Saab has completed smoke testing of its third generation High Speed Directed Launcher (HSDL-306) system, part of its Land Electronic Defence System (LEDS), in a bid to improve its offerings for ground vehicles and anti-tank weapon defence systems.
The testing was conducted in the middle of March 2012 in Centurion, South Africa, and involved the deployment of a GALIX 13 multispectral smoke grenade launcher in a combination of coverage angles and different dispensing sequences.
The HSDL was mounted aboard a Mowag Piranha Protected Mobility Vehicle (PMV) variant during testing to assess integration design and monitoring aspects such as recoil and power consumption reduction.
Developed as a joint effort between Curtiss-Wright and Saab Avitronics, the next-generation launcher offers reduction in power consumption, size and weight and future design flexibility in terms of different payload options and operational mission applications.
The LEDS is an active protection system designed to provide vehicle crews with significant situational awareness of laser emissions associated with anti-armour threats and allow rapid countermeasure response against threats.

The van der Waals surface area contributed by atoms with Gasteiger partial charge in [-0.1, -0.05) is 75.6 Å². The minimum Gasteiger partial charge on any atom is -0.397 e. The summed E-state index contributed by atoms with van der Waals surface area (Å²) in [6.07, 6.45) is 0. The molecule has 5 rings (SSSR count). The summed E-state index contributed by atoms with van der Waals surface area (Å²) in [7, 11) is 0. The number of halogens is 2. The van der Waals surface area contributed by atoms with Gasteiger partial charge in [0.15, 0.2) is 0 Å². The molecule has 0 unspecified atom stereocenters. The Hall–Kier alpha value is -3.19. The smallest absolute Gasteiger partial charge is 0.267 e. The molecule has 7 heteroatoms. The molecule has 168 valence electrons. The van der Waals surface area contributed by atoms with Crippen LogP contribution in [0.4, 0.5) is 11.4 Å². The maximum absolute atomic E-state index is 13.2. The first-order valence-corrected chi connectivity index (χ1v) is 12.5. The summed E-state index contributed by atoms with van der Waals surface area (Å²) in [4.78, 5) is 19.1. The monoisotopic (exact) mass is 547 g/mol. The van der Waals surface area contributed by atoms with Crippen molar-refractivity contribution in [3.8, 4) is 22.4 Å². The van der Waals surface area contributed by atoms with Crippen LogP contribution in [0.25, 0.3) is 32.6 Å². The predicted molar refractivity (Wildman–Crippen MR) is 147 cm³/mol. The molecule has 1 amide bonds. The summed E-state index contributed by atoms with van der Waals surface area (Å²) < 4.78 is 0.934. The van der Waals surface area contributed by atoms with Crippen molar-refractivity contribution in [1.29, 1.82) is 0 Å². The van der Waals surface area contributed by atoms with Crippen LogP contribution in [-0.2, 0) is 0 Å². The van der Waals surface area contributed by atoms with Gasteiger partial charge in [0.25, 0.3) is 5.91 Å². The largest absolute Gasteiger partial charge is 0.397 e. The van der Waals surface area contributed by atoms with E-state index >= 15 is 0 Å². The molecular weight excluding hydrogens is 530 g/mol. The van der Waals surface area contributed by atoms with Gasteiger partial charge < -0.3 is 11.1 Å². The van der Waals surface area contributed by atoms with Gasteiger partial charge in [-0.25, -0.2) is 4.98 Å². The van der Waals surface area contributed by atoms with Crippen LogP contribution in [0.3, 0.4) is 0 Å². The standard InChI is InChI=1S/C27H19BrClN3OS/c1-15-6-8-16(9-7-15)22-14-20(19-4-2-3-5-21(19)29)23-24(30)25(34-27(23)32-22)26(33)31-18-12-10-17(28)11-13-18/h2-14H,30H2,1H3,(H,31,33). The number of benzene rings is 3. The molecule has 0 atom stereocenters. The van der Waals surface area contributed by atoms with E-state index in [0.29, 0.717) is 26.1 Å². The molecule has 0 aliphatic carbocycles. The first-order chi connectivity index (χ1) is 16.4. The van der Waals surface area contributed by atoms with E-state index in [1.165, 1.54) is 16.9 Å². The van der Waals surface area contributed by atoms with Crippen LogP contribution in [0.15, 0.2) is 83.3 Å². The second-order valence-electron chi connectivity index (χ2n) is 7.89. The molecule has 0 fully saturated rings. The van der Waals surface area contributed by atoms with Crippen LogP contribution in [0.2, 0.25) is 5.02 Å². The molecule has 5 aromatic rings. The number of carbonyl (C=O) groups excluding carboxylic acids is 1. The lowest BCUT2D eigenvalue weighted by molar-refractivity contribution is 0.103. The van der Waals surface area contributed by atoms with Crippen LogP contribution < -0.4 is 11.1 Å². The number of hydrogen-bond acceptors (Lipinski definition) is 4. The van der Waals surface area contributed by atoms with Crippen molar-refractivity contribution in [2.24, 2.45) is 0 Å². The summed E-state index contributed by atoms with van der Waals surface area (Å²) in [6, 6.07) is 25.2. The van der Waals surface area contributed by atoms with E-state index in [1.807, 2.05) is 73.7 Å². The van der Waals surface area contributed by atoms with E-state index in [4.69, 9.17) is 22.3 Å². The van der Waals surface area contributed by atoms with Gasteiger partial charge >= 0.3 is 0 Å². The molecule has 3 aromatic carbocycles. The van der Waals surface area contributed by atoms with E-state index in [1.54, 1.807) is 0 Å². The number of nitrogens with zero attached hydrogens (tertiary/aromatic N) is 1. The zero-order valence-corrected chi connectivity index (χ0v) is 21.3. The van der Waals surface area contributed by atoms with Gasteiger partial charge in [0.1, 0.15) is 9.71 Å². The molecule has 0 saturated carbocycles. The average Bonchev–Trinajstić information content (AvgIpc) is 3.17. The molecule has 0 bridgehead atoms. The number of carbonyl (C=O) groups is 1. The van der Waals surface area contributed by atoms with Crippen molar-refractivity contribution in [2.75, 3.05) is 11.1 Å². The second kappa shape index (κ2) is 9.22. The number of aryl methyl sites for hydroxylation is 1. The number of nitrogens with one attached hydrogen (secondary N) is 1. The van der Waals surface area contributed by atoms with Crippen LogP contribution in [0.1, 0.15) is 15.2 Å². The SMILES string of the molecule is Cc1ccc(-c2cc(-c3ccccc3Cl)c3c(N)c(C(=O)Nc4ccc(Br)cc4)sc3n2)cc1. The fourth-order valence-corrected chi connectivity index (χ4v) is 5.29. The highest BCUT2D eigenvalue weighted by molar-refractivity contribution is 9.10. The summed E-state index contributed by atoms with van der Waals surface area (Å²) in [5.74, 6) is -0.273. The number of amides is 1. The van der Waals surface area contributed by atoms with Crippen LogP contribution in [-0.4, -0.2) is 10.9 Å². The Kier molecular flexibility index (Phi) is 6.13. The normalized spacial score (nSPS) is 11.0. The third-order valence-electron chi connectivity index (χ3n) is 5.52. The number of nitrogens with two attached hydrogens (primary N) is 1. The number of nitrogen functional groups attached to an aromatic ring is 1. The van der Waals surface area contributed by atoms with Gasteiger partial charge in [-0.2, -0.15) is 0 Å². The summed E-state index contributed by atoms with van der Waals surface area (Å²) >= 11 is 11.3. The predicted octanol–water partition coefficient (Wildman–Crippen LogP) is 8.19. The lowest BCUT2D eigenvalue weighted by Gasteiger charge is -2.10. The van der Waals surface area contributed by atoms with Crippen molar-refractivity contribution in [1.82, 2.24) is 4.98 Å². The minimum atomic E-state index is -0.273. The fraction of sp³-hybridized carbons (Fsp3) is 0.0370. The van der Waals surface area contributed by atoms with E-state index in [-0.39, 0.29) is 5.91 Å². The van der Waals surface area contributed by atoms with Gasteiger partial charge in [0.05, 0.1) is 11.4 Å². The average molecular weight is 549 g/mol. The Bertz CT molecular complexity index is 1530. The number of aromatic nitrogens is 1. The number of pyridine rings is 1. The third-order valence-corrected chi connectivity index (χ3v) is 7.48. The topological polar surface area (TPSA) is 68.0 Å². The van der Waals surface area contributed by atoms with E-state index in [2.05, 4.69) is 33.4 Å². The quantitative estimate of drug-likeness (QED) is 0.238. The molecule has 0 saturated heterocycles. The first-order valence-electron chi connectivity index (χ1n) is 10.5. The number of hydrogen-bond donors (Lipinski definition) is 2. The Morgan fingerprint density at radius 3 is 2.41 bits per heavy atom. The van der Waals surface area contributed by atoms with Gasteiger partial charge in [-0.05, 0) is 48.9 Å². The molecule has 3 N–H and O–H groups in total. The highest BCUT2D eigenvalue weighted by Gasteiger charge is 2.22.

Combining active signature management, soft-kill and hard-kill mechanisms, LEDS uses the Mongoose-1 missile to destroy the incoming threat located 5m to 15m from the vehicle.
The system features laser warning sensors, ADC-150 active defence controller and munition confirmation and tracking sensors (MCTS), which are coupled to the vehicle's battle management system (BMS), turret controls, intercom system and sight display to alert the crew of potential threats.
The system can automatically or manually deploy countermeasures such as smoke, flares directly towards the threat rather than covering an entire sector.
The LEDS is currently fielded on the Dutch Army's fleet of CV90 tracked Infantry Fighting Vehicles (IFVs), French Army's AMX-10RCR armoured reconnaissance vehicles, as well as on the Eagle IV, M60 Main Battle Tanks(MBTs) and Piranha 3 PMV.
Image: Saab's LEDS active protection system during smoke testing. Photo: Saab Group.